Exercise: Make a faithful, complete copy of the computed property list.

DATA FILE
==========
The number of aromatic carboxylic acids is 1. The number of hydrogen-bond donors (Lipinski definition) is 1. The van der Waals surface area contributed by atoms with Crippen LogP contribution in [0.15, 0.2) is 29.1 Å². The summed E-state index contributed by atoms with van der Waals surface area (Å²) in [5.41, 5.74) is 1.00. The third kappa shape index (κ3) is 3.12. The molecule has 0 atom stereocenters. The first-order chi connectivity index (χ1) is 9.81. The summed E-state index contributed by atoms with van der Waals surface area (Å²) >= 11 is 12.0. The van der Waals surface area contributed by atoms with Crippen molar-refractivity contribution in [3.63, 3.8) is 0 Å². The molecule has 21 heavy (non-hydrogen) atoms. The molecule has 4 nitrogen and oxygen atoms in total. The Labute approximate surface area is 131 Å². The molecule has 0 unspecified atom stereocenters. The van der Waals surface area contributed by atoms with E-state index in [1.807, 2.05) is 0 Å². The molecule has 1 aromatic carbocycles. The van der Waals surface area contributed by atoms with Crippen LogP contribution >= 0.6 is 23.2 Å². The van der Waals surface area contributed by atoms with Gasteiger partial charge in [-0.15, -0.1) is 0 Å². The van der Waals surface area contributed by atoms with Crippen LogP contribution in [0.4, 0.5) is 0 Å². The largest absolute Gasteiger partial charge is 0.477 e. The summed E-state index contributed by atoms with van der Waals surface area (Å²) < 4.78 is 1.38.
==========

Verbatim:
The number of aromatic carboxylic acids is 1. The number of hydrogen-bond donors (Lipinski definition) is 1. The van der Waals surface area contributed by atoms with Crippen LogP contribution in [0.15, 0.2) is 29.1 Å². The summed E-state index contributed by atoms with van der Waals surface area (Å²) in [5.41, 5.74) is 1.00. The third kappa shape index (κ3) is 3.12. The molecule has 0 atom stereocenters. The first-order chi connectivity index (χ1) is 9.81. The summed E-state index contributed by atoms with van der Waals surface area (Å²) >= 11 is 12.0. The van der Waals surface area contributed by atoms with Crippen molar-refractivity contribution in [3.63, 3.8) is 0 Å². The molecule has 21 heavy (non-hydrogen) atoms. The molecule has 4 nitrogen and oxygen atoms in total. The Labute approximate surface area is 131 Å². The molecule has 0 unspecified atom stereocenters. The van der Waals surface area contributed by atoms with E-state index in [1.807, 2.05) is 0 Å². The molecule has 1 aromatic carbocycles. The van der Waals surface area contributed by atoms with Crippen LogP contribution >= 0.6 is 23.2 Å². The van der Waals surface area contributed by atoms with Gasteiger partial charge in [-0.15, -0.1) is 0 Å². The van der Waals surface area contributed by atoms with Crippen LogP contribution in [0.4, 0.5) is 0 Å². The largest absolute Gasteiger partial charge is 0.477 e. The summed E-state index contributed by atoms with van der Waals surface area (Å²) < 4.78 is 1.38.